Estimating carbon budgets for poikilohydric organisms, such as lichens and bryophytes, requires methods other than those for homoiohydric plants due to a strong dependency of carbon gain on fluctuating hydration. This paper provides guidance with respect to optimal sampling strategies for estimating annual carbon budgets of lichens and bryophytes, based on a one-year dataset of half-hourly CO2-exchange readings on the epilithic placodioid lichen Lecanora muralis (syn. Protoparmeliopsis muralis) and tests the effects of reduced sampling frequencies and different temporal sampling schemes on carbon budget estimates. Both fine-scale sampling (measurements within a day) and large-scale sampling (selection of days within a year) are addressed.
Lowering the sampling frequency within a day caused large deviations for 24-h (diel) budget estimates. Averaged over a larger number of days, these errors did not necessarily cause a large deviation in the annual budget estimate. However, the occurrence of extreme deviations in diel budgets could strongly offset the annual budget estimate. To avoid this problem, frequent sampling (c. every 1·5 hours) is necessary for estimating annual budgets. For estimating diel budgets and patterns a more frequent sampling (every c. 0·5 hours, balancing data resolution and disturbance) is often needed.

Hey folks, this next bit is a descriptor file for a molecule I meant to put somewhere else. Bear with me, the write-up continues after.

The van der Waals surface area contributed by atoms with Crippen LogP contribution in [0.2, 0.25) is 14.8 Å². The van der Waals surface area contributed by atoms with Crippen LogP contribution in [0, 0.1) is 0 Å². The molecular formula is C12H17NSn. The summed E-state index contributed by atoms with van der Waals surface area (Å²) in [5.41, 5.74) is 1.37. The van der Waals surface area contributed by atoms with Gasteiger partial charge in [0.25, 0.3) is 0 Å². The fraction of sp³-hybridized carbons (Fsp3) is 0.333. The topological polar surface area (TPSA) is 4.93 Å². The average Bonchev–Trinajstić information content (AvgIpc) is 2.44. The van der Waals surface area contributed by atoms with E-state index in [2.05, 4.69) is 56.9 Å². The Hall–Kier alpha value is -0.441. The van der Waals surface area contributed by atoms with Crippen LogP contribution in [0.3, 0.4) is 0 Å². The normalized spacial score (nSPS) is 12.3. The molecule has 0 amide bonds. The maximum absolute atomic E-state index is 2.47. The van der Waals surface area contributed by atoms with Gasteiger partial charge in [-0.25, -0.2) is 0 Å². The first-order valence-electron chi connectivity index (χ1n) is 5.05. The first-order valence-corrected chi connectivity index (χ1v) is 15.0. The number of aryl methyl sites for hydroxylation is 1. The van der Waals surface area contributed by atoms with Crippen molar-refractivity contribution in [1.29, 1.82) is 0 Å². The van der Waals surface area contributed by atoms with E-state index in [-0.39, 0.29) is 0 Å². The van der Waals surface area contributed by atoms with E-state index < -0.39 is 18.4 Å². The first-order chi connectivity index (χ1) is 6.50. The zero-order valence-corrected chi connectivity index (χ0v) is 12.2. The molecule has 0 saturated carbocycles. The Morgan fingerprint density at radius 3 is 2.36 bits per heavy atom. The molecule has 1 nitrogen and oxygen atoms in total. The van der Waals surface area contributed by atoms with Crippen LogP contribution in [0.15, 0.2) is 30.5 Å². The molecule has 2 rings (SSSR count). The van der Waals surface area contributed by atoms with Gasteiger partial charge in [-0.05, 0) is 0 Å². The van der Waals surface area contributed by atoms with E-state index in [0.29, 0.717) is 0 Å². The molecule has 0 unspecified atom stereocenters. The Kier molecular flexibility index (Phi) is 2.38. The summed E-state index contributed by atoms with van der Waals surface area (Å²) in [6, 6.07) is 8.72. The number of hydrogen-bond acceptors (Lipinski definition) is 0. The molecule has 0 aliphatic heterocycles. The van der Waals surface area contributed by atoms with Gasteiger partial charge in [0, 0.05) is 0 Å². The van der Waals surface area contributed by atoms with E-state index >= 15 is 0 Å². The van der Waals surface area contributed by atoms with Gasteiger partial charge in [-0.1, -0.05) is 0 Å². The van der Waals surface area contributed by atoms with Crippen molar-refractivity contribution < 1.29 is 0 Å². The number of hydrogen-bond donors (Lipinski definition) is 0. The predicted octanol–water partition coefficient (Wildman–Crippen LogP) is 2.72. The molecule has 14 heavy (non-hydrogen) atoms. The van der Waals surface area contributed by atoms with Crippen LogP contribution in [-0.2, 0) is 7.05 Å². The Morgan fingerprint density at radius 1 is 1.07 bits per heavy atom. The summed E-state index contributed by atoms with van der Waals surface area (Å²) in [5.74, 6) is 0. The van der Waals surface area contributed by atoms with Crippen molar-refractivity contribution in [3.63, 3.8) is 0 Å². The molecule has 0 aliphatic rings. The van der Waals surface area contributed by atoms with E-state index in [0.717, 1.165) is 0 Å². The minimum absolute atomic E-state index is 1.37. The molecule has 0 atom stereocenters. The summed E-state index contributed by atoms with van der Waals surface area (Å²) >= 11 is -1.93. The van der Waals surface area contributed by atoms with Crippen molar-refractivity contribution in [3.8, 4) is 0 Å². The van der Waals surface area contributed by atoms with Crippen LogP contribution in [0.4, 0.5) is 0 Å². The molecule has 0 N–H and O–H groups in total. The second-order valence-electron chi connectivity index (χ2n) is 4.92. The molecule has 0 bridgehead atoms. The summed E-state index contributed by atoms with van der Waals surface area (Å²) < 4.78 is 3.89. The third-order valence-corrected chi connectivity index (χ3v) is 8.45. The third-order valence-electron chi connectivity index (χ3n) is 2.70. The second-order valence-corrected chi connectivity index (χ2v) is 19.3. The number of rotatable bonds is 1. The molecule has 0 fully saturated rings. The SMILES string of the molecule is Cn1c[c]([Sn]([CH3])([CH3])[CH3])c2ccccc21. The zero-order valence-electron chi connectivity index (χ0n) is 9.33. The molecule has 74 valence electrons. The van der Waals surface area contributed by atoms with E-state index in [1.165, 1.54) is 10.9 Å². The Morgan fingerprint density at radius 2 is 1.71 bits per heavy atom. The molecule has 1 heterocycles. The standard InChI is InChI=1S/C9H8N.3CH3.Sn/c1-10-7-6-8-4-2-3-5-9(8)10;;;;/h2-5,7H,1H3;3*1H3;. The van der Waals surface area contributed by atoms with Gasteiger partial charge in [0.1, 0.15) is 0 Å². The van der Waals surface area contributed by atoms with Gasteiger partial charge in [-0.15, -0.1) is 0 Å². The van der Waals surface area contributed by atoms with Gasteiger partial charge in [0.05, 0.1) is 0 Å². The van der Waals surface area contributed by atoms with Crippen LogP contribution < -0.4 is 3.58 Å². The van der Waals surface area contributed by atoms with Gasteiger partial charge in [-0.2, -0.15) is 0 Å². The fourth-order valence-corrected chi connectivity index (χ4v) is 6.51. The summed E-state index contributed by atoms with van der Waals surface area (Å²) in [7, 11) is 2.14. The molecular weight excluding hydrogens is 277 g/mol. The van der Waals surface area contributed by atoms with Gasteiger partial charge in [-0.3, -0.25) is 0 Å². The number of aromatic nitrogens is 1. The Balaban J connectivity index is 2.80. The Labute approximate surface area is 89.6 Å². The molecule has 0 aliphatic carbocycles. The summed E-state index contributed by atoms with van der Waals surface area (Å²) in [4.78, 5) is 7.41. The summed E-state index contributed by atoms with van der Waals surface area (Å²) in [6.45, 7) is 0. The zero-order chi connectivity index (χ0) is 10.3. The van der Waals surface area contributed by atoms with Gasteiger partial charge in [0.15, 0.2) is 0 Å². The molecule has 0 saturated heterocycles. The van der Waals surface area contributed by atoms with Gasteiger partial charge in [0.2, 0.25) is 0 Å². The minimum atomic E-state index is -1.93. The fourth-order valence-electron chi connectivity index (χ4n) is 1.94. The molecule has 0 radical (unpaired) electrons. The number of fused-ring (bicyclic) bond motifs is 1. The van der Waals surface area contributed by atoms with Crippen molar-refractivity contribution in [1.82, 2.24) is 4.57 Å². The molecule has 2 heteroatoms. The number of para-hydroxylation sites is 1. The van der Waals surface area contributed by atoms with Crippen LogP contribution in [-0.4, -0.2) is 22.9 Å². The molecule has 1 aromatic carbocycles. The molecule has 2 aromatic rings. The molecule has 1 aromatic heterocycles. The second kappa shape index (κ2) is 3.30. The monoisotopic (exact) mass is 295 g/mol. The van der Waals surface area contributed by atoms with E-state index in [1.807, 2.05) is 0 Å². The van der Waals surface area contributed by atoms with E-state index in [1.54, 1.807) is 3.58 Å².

Sampling fewer than 365 days in a given year inevitably caused estimates to deviate from the ‘true’ carbon budget, i.e. the annual budget based on half-hourly measurements during 365 days. Accuracy increased with total sample frequency, and blocking days caused larger deviations than sampling randomly or regularly spaced single days. Restricting sampling to only one season led to strongly biased estimates. The sampling effort required for a reliable estimate of the annual carbon balance of lichens based on simple extrapolations of diel carbon budgets is impracticably large. For example, a relatively large sample of 52 random days yielded an estimate within 25% of the true annual budget with only 60% certainty. Supporting approaches are therefore suggested, in particular extrapolating diel budgets using ‘weather response types’, possibly aided by diel activity patterns from chlorophyll fluorescence, or modelling CO2 exchange as a function of climatic conditions.